Planning and Writing a Research Paper

Decide Your Point of View, or Role, for Your Research

Writers usually find that when they envision themselves in a specific role as researchers, it is easier to decide on the thinking and writing strategies that lead to a sophisticated and competent use of resources. Your role and your thinking and writing strategies are related. You provide a review of your library research into the state of the question you are exploring near the beginning of your paper, in a section called Literature Review (see discussion earlier in this chapter). Your role depends somewhat on the research question you posed. As you consider some of the writing strategies discussed in chapter 3, “Thinking Strategies and Writing Patterns,” remember the thinking and writing roles discussed here.


In your role as synthesizer, you research the thinking of various experts and relay that information to your reader. Your job here becomes one of drawing together the opinions and positions of the experts under a specific theme or thesis. Some examples of research questions that might call for synthesizing are presented here.

  • According to the experts, what are the specific causes of global warming?
  • What is the current thinking on how high unemployment rates affect the minimum hourly wage?
  • Who do the scholars think Shakespeare really was?

Problem Solver

For this role, you might play the detective, seeking information that will lead to a satisfactory answer to your research question. Sometimes you might find the answer in your reading. Other times, you may be required to analyze the information and draw conclusions about what the answers may be. The following research “problems” call for a detective to solve them:

  • What is the best solution to Fishtown’s groundwater pollution problem?
  • How did monotheism develop from the polytheism of the early Hebrew tribes?
  • Who is the narrator in Coleridge’s “Kubla Khan”?


You may remember that much college writing involves analysis. That holds true for your research assignments as well. In your role as analyst, you might be called upon to evaluate the strengths and weaknesses of a particular argument or to apply analysis to primary sources or other data. Here are a few examples of questions that require analysis.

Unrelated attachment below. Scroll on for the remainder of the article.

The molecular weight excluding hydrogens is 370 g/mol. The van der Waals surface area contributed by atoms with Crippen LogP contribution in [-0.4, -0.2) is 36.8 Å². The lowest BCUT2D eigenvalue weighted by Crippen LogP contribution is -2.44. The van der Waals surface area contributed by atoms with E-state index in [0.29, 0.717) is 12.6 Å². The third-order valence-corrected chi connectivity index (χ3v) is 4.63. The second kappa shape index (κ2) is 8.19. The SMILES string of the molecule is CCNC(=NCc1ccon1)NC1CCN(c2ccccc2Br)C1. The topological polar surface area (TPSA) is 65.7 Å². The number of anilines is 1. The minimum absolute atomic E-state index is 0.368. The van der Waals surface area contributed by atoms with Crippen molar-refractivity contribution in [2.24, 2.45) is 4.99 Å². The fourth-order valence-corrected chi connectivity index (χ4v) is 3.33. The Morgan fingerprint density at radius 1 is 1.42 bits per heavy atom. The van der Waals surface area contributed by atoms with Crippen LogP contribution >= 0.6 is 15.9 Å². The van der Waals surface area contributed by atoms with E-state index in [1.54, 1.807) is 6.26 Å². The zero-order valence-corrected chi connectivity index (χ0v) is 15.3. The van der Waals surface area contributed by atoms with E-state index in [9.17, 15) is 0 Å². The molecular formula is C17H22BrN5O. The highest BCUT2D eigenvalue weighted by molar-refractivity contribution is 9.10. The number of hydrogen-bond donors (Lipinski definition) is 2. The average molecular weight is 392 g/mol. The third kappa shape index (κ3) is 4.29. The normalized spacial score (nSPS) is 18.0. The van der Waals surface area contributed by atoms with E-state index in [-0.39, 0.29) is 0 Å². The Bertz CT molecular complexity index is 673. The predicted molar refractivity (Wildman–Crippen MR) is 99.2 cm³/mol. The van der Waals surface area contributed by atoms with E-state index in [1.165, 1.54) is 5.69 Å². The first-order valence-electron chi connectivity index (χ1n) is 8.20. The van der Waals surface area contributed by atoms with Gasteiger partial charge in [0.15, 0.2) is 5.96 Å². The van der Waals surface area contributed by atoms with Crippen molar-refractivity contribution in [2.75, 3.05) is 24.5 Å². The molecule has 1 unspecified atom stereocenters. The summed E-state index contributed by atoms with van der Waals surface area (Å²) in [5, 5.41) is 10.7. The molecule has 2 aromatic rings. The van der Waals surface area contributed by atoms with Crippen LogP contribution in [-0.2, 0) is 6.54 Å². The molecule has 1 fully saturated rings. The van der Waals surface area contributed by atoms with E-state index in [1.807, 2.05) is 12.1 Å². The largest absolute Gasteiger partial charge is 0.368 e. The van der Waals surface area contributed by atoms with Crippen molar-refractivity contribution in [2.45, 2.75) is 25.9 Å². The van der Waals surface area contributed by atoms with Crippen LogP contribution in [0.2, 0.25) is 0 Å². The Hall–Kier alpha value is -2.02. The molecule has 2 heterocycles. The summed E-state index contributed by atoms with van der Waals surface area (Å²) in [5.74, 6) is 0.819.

• Examine the arguments for and against a federally funded health plan. Which do you find more convincing? Why?
  • In the controversy over the tobacco industry’s advertising, is the industry being treated unfairly? What are the issues?
  • How did Bell Atlantic’s corporate culture contribute to its breakup?

Field or Laboratory Researcher

Here, the writer poses a research question and then designs and conducts a research study or an experiment to answer it. The research paper will then report the results in scientific format. As noted above, your research in this case would probably be reviewed near the beginning of your paper in a section called Literature Review (see discussion earlier in this chapter). Original research questions often suggest appropriate writing and thinking strategies.

  • What is the value of family therapy in the treatment of teenage drug and alcohol addiction?
  • What effect has tobacco advertising had on teenage smoking?
  • What is the demographic profile of your classmates?

Reviewer of a Controversy or Advocate of a Position

In a research assignment, you may be asked simply to report the facts about a controversy or to review a controversy and take a position. In the first case, you are asked to demonstrate that you understand the underlying controversy surrounding a particular topic. In the reviewer role, you would be asked to relate the issues in the controversy, giving a balanced view of each. You would include both the strengths and weaknesses of both sides.

  • What are the current arguments for including computer applications courses in the information systems curriculum?
  • What are the issues surrounding euthanasia for terminally ill patients?
  • What are the arguments for treating Microsoft as a monopoly?

In the advocate role, you would review the issues and then argue for the position you support.

  • Should forest habitats of endangered species be harvested?
  • Is the universe expanding or contracting?
  • Should the national deficit be paid off?


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